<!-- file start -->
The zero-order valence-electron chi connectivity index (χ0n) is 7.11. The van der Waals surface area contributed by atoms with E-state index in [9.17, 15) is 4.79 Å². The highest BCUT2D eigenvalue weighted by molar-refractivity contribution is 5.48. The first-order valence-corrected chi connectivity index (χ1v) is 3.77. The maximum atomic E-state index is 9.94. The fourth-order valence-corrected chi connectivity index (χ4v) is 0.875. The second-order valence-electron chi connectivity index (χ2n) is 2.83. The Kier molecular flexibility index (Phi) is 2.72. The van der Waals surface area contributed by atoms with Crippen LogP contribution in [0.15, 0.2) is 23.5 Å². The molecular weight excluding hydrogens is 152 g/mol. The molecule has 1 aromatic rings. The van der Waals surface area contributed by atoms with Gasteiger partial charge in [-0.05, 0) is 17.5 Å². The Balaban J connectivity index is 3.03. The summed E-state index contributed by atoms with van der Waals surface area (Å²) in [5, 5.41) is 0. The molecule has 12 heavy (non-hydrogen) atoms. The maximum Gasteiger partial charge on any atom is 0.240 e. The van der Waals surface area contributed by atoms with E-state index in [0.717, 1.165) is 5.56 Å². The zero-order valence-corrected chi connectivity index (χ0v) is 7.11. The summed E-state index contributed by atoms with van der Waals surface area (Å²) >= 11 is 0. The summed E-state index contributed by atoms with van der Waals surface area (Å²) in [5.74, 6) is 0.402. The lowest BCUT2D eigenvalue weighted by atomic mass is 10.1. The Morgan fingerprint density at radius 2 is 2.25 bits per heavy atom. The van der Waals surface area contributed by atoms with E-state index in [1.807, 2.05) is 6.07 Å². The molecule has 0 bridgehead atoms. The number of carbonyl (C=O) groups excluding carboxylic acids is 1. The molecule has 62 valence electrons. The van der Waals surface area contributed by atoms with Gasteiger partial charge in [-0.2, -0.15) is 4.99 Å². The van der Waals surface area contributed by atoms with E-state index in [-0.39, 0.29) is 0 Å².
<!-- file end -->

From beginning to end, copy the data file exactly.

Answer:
The zero-order valence-electron chi connectivity index (χ0n) is 7.11. The van der Waals surface area contributed by atoms with E-state index in [9.17, 15) is 4.79 Å². The highest BCUT2D eigenvalue weighted by molar-refractivity contribution is 5.48. The first-order valence-corrected chi connectivity index (χ1v) is 3.77. The maximum atomic E-state index is 9.94. The fourth-order valence-corrected chi connectivity index (χ4v) is 0.875. The second-order valence-electron chi connectivity index (χ2n) is 2.83. The Kier molecular flexibility index (Phi) is 2.72. The van der Waals surface area contributed by atoms with Crippen LogP contribution in [0.15, 0.2) is 23.5 Å². The molecular weight excluding hydrogens is 152 g/mol. The molecule has 1 aromatic rings. The van der Waals surface area contributed by atoms with Gasteiger partial charge in [-0.05, 0) is 17.5 Å². The Balaban J connectivity index is 3.03. The summed E-state index contributed by atoms with van der Waals surface area (Å²) in [5, 5.41) is 0. The molecule has 12 heavy (non-hydrogen) atoms. The maximum Gasteiger partial charge on any atom is 0.240 e. The van der Waals surface area contributed by atoms with E-state index in [0.717, 1.165) is 5.56 Å². The zero-order valence-corrected chi connectivity index (χ0v) is 7.11. The summed E-state index contributed by atoms with van der Waals surface area (Å²) >= 11 is 0. The summed E-state index contributed by atoms with van der Waals surface area (Å²) in [5.74, 6) is 0.402. The lowest BCUT2D eigenvalue weighted by atomic mass is 10.1. The Morgan fingerprint density at radius 2 is 2.25 bits per heavy atom. The van der Waals surface area contributed by atoms with E-state index in [1.807, 2.05) is 6.07 Å². The molecule has 0 bridgehead atoms. The number of carbonyl (C=O) groups excluding carboxylic acids is 1. The molecule has 62 valence electrons. The van der Waals surface area contributed by atoms with Gasteiger partial charge in [-0.2, -0.15) is 4.99 Å². The van der Waals surface area contributed by atoms with E-state index in [-0.39, 0.29) is 0 Å².